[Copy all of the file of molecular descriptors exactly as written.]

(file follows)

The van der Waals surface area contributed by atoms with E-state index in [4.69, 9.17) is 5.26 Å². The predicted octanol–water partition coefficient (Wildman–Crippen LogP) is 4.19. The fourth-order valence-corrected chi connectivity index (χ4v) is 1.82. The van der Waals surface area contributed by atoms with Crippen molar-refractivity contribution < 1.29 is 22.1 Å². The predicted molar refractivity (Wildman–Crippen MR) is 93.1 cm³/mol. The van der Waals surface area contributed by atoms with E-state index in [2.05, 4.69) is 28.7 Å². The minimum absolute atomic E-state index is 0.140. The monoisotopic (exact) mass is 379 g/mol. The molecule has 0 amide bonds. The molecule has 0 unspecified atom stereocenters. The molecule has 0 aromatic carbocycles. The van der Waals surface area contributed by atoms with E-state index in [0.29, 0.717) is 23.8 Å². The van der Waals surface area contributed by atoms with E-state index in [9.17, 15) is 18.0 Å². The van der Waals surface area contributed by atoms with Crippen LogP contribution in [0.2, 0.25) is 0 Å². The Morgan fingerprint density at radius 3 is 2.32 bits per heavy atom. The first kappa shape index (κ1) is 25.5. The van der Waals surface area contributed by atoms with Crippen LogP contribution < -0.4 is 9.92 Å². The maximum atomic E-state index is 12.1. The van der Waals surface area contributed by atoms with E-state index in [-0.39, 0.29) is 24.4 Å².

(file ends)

The van der Waals surface area contributed by atoms with E-state index in [4.69, 9.17) is 5.26 Å². The predicted octanol–water partition coefficient (Wildman–Crippen LogP) is 4.19. The fourth-order valence-corrected chi connectivity index (χ4v) is 1.82. The van der Waals surface area contributed by atoms with Crippen molar-refractivity contribution < 1.29 is 22.1 Å². The predicted molar refractivity (Wildman–Crippen MR) is 93.1 cm³/mol. The van der Waals surface area contributed by atoms with E-state index in [2.05, 4.69) is 28.7 Å². The minimum absolute atomic E-state index is 0.140. The monoisotopic (exact) mass is 379 g/mol. The molecule has 0 amide bonds. The molecule has 0 unspecified atom stereocenters. The molecule has 0 aromatic carbocycles. The van der Waals surface area contributed by atoms with E-state index in [0.29, 0.717) is 23.8 Å². The van der Waals surface area contributed by atoms with E-state index in [9.17, 15) is 18.0 Å². The van der Waals surface area contributed by atoms with Crippen LogP contribution in [0.2, 0.25) is 0 Å². The Morgan fingerprint density at radius 3 is 2.32 bits per heavy atom. The first kappa shape index (κ1) is 25.5. The van der Waals surface area contributed by atoms with Crippen LogP contribution < -0.4 is 9.92 Å². The maximum atomic E-state index is 12.1. The van der Waals surface area contributed by atoms with E-state index in [-0.39, 0.29) is 24.4 Å².